“Music is psychotic,” says Renee Rapp.
She always imagined herself doing music, though most people know her through her characters in Mean Girls: The Movie and The Sex Live of College Girls. She said acting and songwriting were her biggest insecurities, yet the two talents have become a very important part of in her life. She said that Snow Angel brought her more answers than questions, but “I’m always going to have more questions” is the answer to her questions.
Like floating in the middle of an illusive sea where the currents of alt pop, folk, R&B and alt rock weave into a unique sensation, Snow Angel tastes like midnight phantom meets cherry melancholy. The songs are at times confessional and sensitive, and other times are sensual and transient. Rapp lifts you up with cloud-life soundscapes and taps you on the nose with a chilling drop of consciousness and vulnerability. Experiencing her music is like being inside a theater, where incredibly good storytelling and lyrics poke imageries and deep thoughts.
“If I put every genre that I’m obsessed with and idolized those artists who helped create and shape that sound and spit it back out through my ears, this would be that,” she said about the conflicting and otherwise transcending sound palettes in Snow Angel. “It’s everything I have wanted it to be.”
She said music theater had a huge impact on today’s pop music and her own songwriter. “I think amazing theater and storytelling is equivalent to incredible writing. I came from a background of listening to incredible lyricists in the pop world and the R&B space. I came from Sondheim and Andrew Lippa…those are very specific story-driven, beautiful crafted things. So I think that musical theater has such a huge influence on pop music.”
Written by Katrina Yang
Press Q&A with Renee Rapp
Q (Potted Purple): Was music always the end goal?
Renee Rapp: To be honest, music was always the goal. Music was always the thing I wanted to do, and honestly, was the only thing I thought I was going to do. It’s not that I didn’t like to act. I just didn’t think I was a good actor at all. I thought that was the shittiest part of my talents. I thought that was not a good thing. That and songwriting were my biggest insecurities. Acting just happened to be a really, really cool conduit, something that came into my life and ended up being incredibly important. Music was always mommy.
Q (Amplify Her Voice): You have worked with many incredible women both through your acting career and music career. How have these experiences impacted you and your space in the music industry?
Rapp: I’m like a product from people I’ve been around. I’m very spoiled, especially with the women and non-men in my company. My best friend, I met through work, she is not only my best friend, but she also directed a lot of my music videos and has a very, very big hand in my personal life and my music career. She comes to the studio with me and is on background vocal of Snow Angel. She’s just incredible. I wouldn’t be who I am without her as my friend, and being fortunate enough to work with somebody who is so talented and very thoughtful feels very spoiled. The women in my life shape a lot of things around me.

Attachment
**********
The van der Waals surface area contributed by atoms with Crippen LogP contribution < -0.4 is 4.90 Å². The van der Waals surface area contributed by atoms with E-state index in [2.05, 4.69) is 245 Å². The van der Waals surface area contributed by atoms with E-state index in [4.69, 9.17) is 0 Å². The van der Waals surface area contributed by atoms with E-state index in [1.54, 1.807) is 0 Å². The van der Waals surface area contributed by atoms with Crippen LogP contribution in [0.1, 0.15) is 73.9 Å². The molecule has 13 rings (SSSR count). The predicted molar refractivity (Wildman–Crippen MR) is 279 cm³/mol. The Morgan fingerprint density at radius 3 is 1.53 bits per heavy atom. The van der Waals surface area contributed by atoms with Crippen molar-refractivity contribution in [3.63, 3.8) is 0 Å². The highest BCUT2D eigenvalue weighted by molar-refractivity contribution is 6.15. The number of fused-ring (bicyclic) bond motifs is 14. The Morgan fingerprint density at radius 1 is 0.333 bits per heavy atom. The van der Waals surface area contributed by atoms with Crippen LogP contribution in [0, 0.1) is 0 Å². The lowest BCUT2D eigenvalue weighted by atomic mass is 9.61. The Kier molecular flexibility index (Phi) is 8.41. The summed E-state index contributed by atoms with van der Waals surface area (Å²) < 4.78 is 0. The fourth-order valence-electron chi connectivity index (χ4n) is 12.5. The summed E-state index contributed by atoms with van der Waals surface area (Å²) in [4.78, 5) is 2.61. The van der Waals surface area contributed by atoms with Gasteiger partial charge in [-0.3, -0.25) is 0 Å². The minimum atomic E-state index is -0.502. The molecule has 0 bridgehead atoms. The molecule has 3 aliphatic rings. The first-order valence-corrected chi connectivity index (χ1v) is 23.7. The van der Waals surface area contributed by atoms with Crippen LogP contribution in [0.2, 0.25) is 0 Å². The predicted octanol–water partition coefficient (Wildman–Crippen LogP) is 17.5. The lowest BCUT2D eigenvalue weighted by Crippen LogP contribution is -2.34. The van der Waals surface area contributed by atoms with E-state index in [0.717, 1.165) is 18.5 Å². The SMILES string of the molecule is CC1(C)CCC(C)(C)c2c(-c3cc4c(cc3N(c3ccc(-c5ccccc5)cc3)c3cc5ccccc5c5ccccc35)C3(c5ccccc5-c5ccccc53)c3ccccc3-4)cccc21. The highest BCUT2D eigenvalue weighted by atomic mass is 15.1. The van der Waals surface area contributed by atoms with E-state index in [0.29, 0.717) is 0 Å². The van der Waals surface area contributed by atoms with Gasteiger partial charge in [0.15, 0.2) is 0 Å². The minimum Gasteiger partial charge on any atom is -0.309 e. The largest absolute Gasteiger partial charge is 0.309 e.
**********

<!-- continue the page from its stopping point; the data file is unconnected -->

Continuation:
Q (Out Jamz): Your music transverses intriguing crossroads of RnB and alt pop, so how do you envision this fusion resonating with listeners?
Rapp: I hope good. It’s everything I have wanted it to be, at least right now. I feel very proud where this sonic palette has gone and where we ended up. If I put every genre that I’m obsessed with and idolized those artists who helped create and shape that sound and spit it back out through my ears, this would be that. I hope that people like it. It would suck if they don’t.
Q (Portray TS): Sometimes when an artist comes out with a packet project, listeners assume that there’s some kind of personal resolve that artist is able to neatly wrap everything up in their life. For you, when the album was finalized, do you feel like coming away from it, do you have answers for yourself?
Rapp: I feel like I have more answers. My answer that I came away with is that I’m always going to have more questions about myself. That is my answer. I try really hard to make sense about everything, and I get frustrated when I started to blame myself. And I think the answer I need is to start accepting that a little bit more because if I don’t beat myself for it, it won’t cause me any harm. Therefore it’s just something that I deal with. I think I left with more answers.
Q (P&P): What draws you to the techniques of scene setting and world building that you used?
Rapp: Slime Tutorials. I’m a theater kid, and I think amazing theater and storytelling is equivalent to incredible writing. I came from a background of listening to incredible lyricists in the pop world and the R&B space. I came from Sondheim and Andrew Lippa…those are very specific story-driven, beautiful crafted things. So I think that musical theater has such a huge influence on pop music. It’s so exciting. It has such an impact on my writing and such an impact on my career.
Q (The Honey Pop): What song of Snow Angel that you most identify with as far as your Capricorn sun goes and your rising and moon?
Rapp: My Capricorn is “Poison, Poison.” I feel like my Pisces Moon is “I Wish.” “I Wish” is the song I wrote about my parent and mortality when I was ten. It’s something that really haunted me for a while.
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